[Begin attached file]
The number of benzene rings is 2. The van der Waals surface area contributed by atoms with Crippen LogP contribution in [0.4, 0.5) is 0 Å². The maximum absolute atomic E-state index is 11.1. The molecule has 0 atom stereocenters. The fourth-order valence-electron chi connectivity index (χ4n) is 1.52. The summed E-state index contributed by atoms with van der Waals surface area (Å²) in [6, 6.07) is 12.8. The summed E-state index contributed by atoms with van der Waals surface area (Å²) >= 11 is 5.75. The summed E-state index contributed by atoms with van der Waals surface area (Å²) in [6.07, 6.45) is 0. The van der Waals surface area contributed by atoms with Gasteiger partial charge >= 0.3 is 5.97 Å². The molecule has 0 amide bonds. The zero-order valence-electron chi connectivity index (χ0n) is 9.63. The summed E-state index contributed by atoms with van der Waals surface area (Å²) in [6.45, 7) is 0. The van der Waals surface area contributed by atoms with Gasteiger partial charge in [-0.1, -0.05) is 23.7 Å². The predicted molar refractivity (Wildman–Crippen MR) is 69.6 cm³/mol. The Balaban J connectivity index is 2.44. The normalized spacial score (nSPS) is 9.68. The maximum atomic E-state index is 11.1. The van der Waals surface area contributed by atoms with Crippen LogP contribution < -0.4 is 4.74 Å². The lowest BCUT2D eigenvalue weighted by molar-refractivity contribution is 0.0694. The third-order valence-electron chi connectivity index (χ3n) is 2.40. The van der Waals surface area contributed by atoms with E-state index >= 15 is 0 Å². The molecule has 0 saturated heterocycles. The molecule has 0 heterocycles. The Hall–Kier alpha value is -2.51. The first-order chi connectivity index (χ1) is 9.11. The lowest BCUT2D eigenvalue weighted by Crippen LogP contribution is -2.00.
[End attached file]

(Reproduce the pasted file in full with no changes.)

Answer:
The number of benzene rings is 2. The van der Waals surface area contributed by atoms with Crippen LogP contribution in [0.4, 0.5) is 0 Å². The maximum absolute atomic E-state index is 11.1. The molecule has 0 atom stereocenters. The fourth-order valence-electron chi connectivity index (χ4n) is 1.52. The summed E-state index contributed by atoms with van der Waals surface area (Å²) in [6, 6.07) is 12.8. The summed E-state index contributed by atoms with van der Waals surface area (Å²) >= 11 is 5.75. The summed E-state index contributed by atoms with van der Waals surface area (Å²) in [6.07, 6.45) is 0. The van der Waals surface area contributed by atoms with Gasteiger partial charge >= 0.3 is 5.97 Å². The molecule has 0 amide bonds. The zero-order valence-electron chi connectivity index (χ0n) is 9.63. The summed E-state index contributed by atoms with van der Waals surface area (Å²) in [6.45, 7) is 0. The van der Waals surface area contributed by atoms with Gasteiger partial charge in [-0.1, -0.05) is 23.7 Å². The predicted molar refractivity (Wildman–Crippen MR) is 69.6 cm³/mol. The Balaban J connectivity index is 2.44. The normalized spacial score (nSPS) is 9.68. The maximum atomic E-state index is 11.1. The van der Waals surface area contributed by atoms with Crippen LogP contribution < -0.4 is 4.74 Å². The lowest BCUT2D eigenvalue weighted by molar-refractivity contribution is 0.0694. The third-order valence-electron chi connectivity index (χ3n) is 2.40. The van der Waals surface area contributed by atoms with E-state index >= 15 is 0 Å². The molecule has 0 saturated heterocycles. The molecule has 0 heterocycles. The Hall–Kier alpha value is -2.51. The first-order chi connectivity index (χ1) is 9.11. The lowest BCUT2D eigenvalue weighted by Crippen LogP contribution is -2.00.